We added our cookies to a cup of water (one cup per group), and waiting for a minute or two. As you ca see in the background, we also had a quick snack while we waited. :)

When we tried to take them out... they crumbled into pieces!

And, we drew the results. Great fun -- and the kids were very surprised by the results.
Click HERE or on the picture above for a printable of our Gingerbread experiment worksheet.

Friday, December 14, 2012


Today is one of those days I know I will never forget. When I walked into an eerily quiet teacher's lounge at lunch, I knew there was a tragedy.

I knew because I remember the last time it was that quiet.

I only stayed for a minute, because I knew I had to teach for three more hours. I knew I had to put on my happy face for a classroom full of kindergartners.

But, it was impossible not to think about it. For, after all, they were a classroom full of kindergartners.

Fifteen minutes later, I walked down the hall to the cafeteria to two tables packed with ridiculously happy and energetic five-year-olds. I smiled as I told them to pick up their trays and line-up.

But, as we headed back to our classroom, and they all rested their head for quiet time, their innocence overtook me. 

I looked at them -- and I looked at the door. I could just imagine how it happened in Connecticut. 

For, after all, they are just kindergartners. Happy. Innocent. Beautiful. Full of life.... and absolutely defenseless.

I walked by each table and gave each of my students a little hug.

I put on my happy face, and we decorated gingerbread cookies after quiet time.

The day went on, but I know I will never forget the way I felt today. 

Thursday, December 13, 2012

All I want for Christmas...

Mrs. Anderson: "What do you want for Christmas?"

A sample of responses...

"A bodyguard."

"A butler. They can do like anything for you. You don't even have to get up!"

"A ninja."

"A brother."


Hmmm... not sure many of those will be filled. :)

Wednesday, December 12, 2012

'Tis the season

Is there anything more beautiful than kindergartners singing Christmas carols?

Answer: No.

I love the holiday season with my kinders. Their joy and innocence is at its absolute best in December. The mixture of true belief, the promise of Santa, and simple joyful cheer cause the most darling sparkle in a child's eye.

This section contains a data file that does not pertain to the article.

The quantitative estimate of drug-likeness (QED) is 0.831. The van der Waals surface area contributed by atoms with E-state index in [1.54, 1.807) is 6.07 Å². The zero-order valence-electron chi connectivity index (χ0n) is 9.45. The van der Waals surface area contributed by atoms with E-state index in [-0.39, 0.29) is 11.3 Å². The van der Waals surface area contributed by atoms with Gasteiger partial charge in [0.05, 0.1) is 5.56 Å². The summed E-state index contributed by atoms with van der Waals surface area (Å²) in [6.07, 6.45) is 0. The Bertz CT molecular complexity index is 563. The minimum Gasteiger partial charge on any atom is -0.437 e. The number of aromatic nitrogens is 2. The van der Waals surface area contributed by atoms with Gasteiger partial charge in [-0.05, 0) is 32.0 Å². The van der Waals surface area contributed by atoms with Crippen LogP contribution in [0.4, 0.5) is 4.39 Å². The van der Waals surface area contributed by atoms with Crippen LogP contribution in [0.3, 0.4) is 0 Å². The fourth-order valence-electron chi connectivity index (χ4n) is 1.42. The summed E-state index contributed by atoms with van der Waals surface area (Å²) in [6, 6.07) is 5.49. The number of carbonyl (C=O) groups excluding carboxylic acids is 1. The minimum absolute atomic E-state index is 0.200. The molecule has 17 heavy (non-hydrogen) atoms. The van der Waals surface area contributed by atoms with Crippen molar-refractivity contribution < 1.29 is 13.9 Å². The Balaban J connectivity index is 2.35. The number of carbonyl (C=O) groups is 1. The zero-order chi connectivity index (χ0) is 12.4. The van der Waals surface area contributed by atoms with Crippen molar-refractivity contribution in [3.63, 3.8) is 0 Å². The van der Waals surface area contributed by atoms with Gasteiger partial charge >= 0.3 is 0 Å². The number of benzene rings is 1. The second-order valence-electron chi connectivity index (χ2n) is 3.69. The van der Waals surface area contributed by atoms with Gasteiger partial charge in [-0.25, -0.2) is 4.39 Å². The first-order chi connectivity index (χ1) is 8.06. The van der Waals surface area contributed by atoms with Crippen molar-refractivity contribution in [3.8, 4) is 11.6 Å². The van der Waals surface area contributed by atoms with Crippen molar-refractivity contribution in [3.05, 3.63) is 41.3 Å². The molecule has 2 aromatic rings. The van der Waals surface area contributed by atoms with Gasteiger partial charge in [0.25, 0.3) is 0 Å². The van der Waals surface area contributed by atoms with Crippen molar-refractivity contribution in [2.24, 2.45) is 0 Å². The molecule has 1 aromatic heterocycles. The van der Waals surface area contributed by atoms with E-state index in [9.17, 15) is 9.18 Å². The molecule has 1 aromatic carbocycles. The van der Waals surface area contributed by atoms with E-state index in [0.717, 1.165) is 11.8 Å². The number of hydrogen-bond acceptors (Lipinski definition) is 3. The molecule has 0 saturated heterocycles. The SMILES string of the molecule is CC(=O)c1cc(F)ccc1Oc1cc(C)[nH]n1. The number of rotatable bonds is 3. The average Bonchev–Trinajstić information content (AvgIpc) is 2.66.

This year has been difficult to "get into the spirit" -- at least if you live in Omaha! After four years of living here, I have learned to equate December with feet of snow. December brings the buzz of snowblowers in the early mornings, a frisky dog running in from the yard, and the 15-minute battle with snow gear before recess.

But, not this year. In fact, today, on December 12, my kinders were digging in the sand with shovels and buckets. This just does not feel like Christmas in Omaha!

In addition, every year, Christmas is a strange time for a couple with no children (like us!) Yes, I love the holidays. Yes, we put up a tree and our stockings. But, besides wrapping up an unnecessary amount of dog toys and treats, Christmas feels a bit disconnected at home with no children. 

But, I'm lucky. I have 17 little bright lights to bring my Christmas spirit to life. Even the biggest Scrooge among us couldn't help but light up when you see a five-year-old pumping her legs on a swing, singing "Frosty the Snowman" at the top of her lungs.

My kids breathe air into my life -- and remind me of the simple joys in life. Snow, or no snow, my Christmas spirit lives in my students. And I know, no matter what the weather, December will always mean joy, cheer, and unbridled excitement in a kindergarten classroom.

Tuesday, December 11, 2012

Quotable Quotes

My kids seriously crack me up. I never laugh during the moment... but I always giggle later. They are so honest and so hilarious. 

A few memorable quotes from this week...

Female student: "Whew. That was good exercise. I'm sweaty."
Male student (looking shocked): "Um, girls don't sweat."